whats a -10db pad for? -i dont get it

I think it makes the mic attenuate whatever is coming into it by 10 db. If you leave it at normal, the mic might overload. By switching in the 10 db pad, it means you can go loud, without the mic overloading like it would do at normal.
Or something like that.
I'll use the vintage AKG 451's I had as an example to explain how and when I used the pad. The 451 is a good mic on acoustic instruments and also really nice on hi-hat. The mic didn't have a pad switch but had a screw on module that went between the body and capsule. Recording hi-hat could overload the fet circuit in the body. The pad would reduce the level going from the capsule to the amplifier in the body. The pad switch does the same thing. So, think of the pad switch on many mics as a level control for loud sources. Let your ears and input meter be your guide. If you incoming level is so hot that you've got the pre turned way down, try the pad.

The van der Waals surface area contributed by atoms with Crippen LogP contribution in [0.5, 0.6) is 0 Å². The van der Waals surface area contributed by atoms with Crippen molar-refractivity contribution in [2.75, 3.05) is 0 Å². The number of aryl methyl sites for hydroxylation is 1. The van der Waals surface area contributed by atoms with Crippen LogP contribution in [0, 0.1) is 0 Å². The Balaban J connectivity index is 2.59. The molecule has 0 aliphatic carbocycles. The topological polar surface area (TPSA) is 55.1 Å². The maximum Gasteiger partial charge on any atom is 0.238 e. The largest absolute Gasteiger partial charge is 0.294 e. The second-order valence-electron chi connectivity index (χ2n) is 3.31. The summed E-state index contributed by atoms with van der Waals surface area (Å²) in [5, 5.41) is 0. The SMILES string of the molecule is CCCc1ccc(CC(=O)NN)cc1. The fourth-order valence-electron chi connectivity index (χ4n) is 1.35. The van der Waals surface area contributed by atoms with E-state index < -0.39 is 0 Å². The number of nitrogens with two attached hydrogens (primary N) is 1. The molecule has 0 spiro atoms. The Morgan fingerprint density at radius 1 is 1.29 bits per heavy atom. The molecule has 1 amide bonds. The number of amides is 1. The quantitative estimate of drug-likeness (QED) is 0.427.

The active electronics in a condenser mic can be overdriven by loud sources. The pad reduces their sensitivity to prevent that from happening. Dynamic mics generally don't have that problem.
They made the microphone with a high output level to get low noise at low sound levels. With high sound levels, you could need to lower the output signal.
There are several considerations here and some design choices.

As stated, one reason for attenuation is to stop the capsule overloading the impedance converter electronics and is usually done by interposing a capacitive attenuator between capsule and FET input.
Another reason is because capacitor mics generally have a high sensitivity, especially LDCs typically 10X, 20dB hotter than the average dynamic. Most budget mixers and AIs don't have their own input pads these days and so the mic could easily overload some AIs even with a loud singer. Some budget mics do this by cutting the output level but an input, capsule pad is vastly to be preferred.